Given Valentine’s Day and the state of the market, let’s consider which approach to finding love is better: 1) the free market system where everyone can find their own date and figure out who and what is best for themselves; or 2) a regulated market where your parents, family, or perhaps some kind of matchmaker have a say. This may be an impractical question these days (how many people let their mothers set them up?), but this is still a complex problem that’s been discussed for millennia, without any apparent solution. But here’s a boon for anyone who is starting to lose hope of finding love: a study that shows the importance of commitment to happiness.
The world of dating has grown increasingly complex, we have online dating, speed dating, casual dating, traditional dating (I think it’s still around anyway), and so on. The problem is, that with so many options, commitment to a relationship becomes difficult—you never know if there’s someone more perfect for you just around the corner. In a world where switching partners is difficult, people are likely to hang on and attempt to work things out. But in a world where it’s easy, or seems easy, to switch partners, people are likely to give up when things first go wrong. And yet, the ever-present temptation that there is someone out there who is better can be incredibly devastating to our personal happiness.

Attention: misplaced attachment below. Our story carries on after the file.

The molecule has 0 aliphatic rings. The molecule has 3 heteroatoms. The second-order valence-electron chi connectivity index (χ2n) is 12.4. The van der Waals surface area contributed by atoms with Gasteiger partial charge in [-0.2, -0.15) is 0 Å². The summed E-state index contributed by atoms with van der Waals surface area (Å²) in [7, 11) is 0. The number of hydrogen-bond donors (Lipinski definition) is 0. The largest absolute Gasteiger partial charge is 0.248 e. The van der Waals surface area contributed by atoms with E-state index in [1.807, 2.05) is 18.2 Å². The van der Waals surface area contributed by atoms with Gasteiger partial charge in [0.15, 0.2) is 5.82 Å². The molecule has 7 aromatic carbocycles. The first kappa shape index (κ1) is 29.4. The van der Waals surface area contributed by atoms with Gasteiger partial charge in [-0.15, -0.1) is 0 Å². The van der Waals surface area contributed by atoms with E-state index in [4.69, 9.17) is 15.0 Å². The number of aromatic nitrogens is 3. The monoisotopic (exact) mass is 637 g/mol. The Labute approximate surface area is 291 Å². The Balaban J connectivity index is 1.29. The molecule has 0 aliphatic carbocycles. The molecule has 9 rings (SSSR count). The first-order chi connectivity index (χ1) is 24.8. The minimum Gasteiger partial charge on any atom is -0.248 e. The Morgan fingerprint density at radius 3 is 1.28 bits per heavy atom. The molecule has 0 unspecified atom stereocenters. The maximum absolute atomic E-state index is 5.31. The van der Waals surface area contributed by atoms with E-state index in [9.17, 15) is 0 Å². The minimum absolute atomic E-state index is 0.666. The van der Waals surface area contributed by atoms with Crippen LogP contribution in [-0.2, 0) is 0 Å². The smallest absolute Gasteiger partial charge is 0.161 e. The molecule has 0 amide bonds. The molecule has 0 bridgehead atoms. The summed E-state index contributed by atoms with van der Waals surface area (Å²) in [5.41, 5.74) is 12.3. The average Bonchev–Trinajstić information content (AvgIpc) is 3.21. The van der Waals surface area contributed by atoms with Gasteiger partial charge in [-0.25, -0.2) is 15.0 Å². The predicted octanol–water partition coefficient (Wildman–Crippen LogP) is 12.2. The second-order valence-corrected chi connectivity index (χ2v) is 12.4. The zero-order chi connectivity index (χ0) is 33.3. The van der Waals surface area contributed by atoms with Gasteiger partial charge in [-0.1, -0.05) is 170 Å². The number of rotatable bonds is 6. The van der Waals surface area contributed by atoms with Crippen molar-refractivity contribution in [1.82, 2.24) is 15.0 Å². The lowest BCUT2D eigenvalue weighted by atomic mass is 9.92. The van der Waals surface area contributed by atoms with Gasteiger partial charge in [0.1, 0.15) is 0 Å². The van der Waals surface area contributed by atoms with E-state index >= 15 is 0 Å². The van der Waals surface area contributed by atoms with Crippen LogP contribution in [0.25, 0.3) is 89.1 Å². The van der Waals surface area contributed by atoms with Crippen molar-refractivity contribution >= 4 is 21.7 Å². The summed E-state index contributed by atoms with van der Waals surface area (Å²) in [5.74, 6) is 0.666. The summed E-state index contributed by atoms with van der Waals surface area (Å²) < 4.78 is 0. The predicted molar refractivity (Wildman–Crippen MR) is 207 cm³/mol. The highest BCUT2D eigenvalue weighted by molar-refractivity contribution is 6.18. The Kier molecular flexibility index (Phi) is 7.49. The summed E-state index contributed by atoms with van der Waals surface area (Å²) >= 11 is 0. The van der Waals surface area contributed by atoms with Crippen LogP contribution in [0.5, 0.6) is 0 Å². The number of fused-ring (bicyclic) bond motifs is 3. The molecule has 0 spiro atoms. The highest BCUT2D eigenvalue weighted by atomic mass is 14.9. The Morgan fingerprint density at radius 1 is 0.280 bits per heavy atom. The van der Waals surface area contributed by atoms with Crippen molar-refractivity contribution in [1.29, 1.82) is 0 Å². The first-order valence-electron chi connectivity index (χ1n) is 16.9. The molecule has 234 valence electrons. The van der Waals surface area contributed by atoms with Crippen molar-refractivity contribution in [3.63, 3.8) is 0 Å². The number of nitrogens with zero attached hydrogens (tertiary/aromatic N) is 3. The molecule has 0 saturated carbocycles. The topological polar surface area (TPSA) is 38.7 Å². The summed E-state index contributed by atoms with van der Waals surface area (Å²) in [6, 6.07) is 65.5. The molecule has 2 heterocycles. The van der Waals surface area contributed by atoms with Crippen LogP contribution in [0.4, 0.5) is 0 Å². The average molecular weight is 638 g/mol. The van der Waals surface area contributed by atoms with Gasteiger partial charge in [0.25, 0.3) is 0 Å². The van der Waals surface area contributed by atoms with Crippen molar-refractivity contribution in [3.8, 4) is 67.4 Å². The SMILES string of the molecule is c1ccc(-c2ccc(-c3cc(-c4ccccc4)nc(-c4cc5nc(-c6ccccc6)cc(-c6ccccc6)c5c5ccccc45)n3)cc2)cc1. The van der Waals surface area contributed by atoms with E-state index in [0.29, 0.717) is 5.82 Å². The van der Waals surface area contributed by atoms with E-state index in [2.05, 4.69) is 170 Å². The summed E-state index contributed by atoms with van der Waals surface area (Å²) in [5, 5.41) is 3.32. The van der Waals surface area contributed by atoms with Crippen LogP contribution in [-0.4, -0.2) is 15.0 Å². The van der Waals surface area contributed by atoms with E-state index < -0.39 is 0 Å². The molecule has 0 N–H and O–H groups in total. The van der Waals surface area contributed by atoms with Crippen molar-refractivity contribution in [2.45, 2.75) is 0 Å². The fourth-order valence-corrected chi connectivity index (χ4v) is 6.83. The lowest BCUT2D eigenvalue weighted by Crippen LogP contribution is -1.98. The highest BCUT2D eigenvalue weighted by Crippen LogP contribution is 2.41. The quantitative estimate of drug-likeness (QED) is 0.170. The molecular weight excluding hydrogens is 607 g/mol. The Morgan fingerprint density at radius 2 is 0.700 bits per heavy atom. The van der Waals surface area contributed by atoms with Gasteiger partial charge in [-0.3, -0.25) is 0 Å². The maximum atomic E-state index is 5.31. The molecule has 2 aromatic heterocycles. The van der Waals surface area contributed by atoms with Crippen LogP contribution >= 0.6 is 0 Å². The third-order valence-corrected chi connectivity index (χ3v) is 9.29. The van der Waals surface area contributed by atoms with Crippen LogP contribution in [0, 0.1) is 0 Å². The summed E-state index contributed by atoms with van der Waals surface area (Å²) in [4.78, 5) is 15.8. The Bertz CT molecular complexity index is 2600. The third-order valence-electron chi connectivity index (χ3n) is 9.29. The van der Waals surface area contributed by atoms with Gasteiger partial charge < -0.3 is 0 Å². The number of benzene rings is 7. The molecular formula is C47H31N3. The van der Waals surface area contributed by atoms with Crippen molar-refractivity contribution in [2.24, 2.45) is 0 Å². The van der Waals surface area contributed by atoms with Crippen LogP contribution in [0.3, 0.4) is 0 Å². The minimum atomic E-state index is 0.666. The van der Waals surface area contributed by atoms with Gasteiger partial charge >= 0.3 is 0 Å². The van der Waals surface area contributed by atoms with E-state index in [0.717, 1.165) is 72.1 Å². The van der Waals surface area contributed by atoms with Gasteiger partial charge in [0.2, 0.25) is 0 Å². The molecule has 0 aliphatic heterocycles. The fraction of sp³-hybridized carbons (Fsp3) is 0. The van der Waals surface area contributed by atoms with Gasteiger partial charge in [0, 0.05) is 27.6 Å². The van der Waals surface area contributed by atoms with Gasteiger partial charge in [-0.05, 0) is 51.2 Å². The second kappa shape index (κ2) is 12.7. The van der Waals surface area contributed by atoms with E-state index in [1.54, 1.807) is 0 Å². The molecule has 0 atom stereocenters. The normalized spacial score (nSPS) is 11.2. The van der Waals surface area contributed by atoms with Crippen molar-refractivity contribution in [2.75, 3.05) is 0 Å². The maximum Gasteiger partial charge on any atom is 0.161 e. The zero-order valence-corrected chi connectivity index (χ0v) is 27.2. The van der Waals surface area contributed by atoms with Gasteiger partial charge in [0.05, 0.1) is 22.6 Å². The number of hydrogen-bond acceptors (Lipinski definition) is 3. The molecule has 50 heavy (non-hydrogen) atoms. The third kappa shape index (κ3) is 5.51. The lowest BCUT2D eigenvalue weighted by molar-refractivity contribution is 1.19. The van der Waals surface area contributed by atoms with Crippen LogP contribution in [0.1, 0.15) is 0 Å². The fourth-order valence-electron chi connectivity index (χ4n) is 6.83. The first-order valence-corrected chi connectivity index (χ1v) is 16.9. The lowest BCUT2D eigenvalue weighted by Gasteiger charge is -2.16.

So we have to wonder then, how important is commitment? Dan Gilbert and Jane Ebert conducted a study with this question in mind using photography. In their experiment, they gave students a short course in taking black and white photos and taught them how to develop their pictures in the darkroom. Half the people were told that they could pick one of their pictures to be professionally enlarged and developed, which they could then keep. The other half were told to pick two pictures to keep, and that they could change their minds until the minute that the film was sent off. These people had a continual temptation to change their choices, so they had time to consider and reconsider which of their prints were the best.
Later, each participant was asked to rate their level of happiness with their prints. Guess who was happier, those who chose a photo and stuck with it, or those who had flexibility and time to make the perfect selection? As it turned out, the people who could alter their choices were much less happy than the first group. The principle behind this is that when we have to deal with a certain reality, we get used to it and often come to prefer it. But if we think we can change it, we don’t force ourselves to cope, so inevitable imperfections—whether in people or in pictures—can drive us to distraction. And the same thing happens with marriage. If we think of marriage as an open market and always have half an eye on other options, we’ll be less likely to be happy.